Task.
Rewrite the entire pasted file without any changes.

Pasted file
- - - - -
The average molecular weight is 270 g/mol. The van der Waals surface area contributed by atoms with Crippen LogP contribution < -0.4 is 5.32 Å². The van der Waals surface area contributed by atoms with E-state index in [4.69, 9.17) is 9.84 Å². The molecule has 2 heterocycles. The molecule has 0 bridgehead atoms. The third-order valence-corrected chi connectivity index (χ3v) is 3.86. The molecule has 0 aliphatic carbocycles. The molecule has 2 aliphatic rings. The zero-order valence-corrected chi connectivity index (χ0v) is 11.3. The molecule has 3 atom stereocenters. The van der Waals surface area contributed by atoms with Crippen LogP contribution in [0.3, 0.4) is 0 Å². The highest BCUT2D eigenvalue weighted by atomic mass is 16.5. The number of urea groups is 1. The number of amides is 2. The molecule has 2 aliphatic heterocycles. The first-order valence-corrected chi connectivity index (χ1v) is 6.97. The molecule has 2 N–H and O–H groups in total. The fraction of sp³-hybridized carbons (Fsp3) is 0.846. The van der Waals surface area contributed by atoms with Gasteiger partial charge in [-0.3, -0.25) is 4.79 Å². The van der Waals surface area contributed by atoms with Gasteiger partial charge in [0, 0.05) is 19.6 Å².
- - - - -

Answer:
The average molecular weight is 270 g/mol. The van der Waals surface area contributed by atoms with Crippen LogP contribution < -0.4 is 5.32 Å². The van der Waals surface area contributed by atoms with E-state index in [4.69, 9.17) is 9.84 Å². The molecule has 2 heterocycles. The molecule has 0 bridgehead atoms. The third-order valence-corrected chi connectivity index (χ3v) is 3.86. The molecule has 0 aliphatic carbocycles. The molecule has 2 aliphatic rings. The zero-order valence-corrected chi connectivity index (χ0v) is 11.3. The molecule has 3 atom stereocenters. The van der Waals surface area contributed by atoms with Crippen LogP contribution in [0.3, 0.4) is 0 Å². The highest BCUT2D eigenvalue weighted by atomic mass is 16.5. The number of urea groups is 1. The number of amides is 2. The molecule has 2 aliphatic heterocycles. The first-order valence-corrected chi connectivity index (χ1v) is 6.97. The molecule has 2 N–H and O–H groups in total. The fraction of sp³-hybridized carbons (Fsp3) is 0.846. The van der Waals surface area contributed by atoms with Gasteiger partial charge in [-0.3, -0.25) is 4.79 Å². The van der Waals surface area contributed by atoms with Gasteiger partial charge in [0, 0.05) is 19.6 Å².